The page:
"Reinforcing the notion of the twisted carnival and warped wonderland are Properties Designer Pauline Lamb (who doubles as the show’s Choreographer) and Sound Designer Reid May. Lamb strings up various fairground-style prizes— complete with tickets— all across the back wall of the play space, to help cement the notion that each shot taken could be a simple carnival game on the midway. May’s auditory enhancements flow in the same vein with the congratulatory bell-dings when they “win their prize” if an assassin is successful. All of these support beams strengthen Shaffer’s concept, including the State-Fair-esque costume design by Joan Lawrence. The Proprietor’s Boat Hat, the gleaming whites of the ensemble, all of these little nuances help to complete the environment that Shaffer has envisioned for approaching Assassins.... Relevant, striking, and perfect for the time, Pallas Theatre Collective has a production that you’ll want to invest in."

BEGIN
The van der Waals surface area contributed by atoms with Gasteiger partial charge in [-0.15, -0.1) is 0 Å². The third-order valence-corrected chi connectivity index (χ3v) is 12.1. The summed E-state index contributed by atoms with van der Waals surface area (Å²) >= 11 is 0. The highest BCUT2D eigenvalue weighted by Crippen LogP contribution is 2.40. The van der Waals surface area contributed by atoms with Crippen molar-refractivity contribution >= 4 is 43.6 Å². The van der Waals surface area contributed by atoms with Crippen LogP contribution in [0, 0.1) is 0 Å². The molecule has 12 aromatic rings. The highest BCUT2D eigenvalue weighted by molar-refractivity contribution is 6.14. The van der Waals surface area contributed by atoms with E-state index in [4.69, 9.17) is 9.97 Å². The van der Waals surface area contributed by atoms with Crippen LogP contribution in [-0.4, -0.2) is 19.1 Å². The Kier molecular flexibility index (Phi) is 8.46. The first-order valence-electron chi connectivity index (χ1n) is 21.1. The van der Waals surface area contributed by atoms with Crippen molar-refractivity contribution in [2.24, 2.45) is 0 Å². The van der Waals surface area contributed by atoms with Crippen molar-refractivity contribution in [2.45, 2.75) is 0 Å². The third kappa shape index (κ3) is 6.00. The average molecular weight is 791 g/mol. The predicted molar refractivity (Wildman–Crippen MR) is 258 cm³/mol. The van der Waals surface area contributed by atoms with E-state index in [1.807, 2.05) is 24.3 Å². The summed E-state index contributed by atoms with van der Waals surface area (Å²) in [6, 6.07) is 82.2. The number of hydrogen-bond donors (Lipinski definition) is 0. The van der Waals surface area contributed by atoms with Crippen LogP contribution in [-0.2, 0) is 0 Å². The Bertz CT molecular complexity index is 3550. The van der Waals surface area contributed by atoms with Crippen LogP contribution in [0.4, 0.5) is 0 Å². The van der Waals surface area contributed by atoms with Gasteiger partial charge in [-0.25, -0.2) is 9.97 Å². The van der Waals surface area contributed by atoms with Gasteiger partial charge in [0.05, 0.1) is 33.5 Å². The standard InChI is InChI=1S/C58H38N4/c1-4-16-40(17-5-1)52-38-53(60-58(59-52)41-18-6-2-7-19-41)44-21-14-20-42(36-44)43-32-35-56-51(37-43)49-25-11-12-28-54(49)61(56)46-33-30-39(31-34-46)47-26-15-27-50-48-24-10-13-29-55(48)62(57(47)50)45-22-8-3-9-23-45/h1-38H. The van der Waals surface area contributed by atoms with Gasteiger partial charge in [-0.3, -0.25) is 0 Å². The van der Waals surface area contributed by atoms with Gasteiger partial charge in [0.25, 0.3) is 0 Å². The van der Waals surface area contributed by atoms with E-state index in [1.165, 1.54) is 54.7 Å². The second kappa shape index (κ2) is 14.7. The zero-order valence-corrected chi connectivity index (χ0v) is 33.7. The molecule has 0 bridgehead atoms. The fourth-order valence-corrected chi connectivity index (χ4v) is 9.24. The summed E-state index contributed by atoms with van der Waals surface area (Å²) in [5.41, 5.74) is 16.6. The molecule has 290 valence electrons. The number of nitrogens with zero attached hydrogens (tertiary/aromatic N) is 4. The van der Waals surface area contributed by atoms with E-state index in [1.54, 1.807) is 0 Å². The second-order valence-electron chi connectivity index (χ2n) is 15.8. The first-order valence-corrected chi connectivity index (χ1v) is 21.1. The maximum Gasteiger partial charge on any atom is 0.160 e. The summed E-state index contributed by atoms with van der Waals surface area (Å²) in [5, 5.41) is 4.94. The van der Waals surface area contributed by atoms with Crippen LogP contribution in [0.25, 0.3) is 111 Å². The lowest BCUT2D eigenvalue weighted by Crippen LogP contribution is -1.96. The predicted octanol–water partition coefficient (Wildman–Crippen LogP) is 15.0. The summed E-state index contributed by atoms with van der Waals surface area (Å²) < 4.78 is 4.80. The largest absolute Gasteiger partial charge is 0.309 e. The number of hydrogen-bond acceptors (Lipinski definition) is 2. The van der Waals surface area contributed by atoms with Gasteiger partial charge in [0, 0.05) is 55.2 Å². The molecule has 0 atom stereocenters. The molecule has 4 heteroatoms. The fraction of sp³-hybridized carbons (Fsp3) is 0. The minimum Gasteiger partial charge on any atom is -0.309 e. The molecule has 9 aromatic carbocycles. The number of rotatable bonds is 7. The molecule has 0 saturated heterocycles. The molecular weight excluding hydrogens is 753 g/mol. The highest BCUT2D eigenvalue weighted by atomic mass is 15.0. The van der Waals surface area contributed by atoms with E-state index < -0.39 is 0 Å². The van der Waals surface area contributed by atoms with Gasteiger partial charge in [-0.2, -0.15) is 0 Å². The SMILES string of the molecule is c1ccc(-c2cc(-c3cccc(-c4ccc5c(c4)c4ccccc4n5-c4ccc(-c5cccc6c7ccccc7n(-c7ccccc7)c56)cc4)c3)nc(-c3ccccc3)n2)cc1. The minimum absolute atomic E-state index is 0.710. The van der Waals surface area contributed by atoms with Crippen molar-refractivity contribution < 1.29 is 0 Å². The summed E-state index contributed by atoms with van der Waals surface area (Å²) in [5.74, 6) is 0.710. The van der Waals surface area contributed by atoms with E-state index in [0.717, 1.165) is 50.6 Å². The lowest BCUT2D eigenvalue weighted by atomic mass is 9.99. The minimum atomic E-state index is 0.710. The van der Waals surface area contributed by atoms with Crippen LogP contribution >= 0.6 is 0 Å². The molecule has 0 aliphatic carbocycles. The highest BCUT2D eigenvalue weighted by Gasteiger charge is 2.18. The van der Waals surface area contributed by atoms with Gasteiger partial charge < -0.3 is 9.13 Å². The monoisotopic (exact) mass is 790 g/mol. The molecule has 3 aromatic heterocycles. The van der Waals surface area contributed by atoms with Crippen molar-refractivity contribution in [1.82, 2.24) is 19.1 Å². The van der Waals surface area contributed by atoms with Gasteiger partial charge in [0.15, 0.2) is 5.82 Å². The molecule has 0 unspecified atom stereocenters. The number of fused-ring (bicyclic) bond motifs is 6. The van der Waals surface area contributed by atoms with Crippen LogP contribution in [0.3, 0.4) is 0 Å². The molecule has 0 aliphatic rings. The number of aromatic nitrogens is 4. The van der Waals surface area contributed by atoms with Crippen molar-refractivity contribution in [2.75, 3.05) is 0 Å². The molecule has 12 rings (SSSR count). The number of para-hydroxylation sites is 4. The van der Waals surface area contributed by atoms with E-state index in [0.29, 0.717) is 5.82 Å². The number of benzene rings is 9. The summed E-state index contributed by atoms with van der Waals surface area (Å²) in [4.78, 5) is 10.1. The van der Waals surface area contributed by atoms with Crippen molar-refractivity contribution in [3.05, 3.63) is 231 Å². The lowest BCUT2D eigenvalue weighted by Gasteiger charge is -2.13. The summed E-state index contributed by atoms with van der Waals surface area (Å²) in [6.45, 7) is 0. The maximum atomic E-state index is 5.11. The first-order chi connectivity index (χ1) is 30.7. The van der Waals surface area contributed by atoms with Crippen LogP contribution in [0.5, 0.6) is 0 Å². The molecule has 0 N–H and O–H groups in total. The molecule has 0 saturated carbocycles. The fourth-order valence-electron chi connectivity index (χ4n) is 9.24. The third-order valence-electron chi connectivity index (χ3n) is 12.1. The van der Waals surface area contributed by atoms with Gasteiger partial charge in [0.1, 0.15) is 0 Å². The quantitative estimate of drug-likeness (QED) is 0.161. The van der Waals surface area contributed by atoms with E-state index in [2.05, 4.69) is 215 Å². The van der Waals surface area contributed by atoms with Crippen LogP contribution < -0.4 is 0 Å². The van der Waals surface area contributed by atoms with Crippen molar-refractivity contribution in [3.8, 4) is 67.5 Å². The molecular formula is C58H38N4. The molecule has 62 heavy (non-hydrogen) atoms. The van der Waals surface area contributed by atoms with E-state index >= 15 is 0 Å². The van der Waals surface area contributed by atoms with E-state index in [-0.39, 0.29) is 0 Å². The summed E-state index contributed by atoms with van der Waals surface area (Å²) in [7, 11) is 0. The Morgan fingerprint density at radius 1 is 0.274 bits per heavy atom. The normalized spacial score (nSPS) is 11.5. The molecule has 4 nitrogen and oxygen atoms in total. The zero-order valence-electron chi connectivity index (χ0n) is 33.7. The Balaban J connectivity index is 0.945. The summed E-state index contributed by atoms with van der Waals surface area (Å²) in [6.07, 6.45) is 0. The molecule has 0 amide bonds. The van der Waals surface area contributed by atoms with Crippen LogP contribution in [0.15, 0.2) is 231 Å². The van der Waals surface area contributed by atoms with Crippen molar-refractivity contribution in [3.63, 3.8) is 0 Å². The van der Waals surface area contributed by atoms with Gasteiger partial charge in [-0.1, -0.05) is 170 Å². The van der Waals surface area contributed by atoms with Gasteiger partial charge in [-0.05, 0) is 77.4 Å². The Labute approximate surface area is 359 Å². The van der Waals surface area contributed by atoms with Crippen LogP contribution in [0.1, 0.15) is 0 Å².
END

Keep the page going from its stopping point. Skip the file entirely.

"Pallas Theatre Collective's production, superbly directed by Clare Shaffer, follows the carnival-like atmosphere dictated by John Weidman's book.... The company plays Michael Starobin's complicated orchestrations with musical grace and perfection."
"Director Clare Shaffer proves that she is one of the area's best up and coming directors. She really gets into the heads of the assassins and makes them seem human rather than just lunatics... As presented by Pallas Theatre Collective, Assassins is one of those shows that is expertly executed by everyone involved."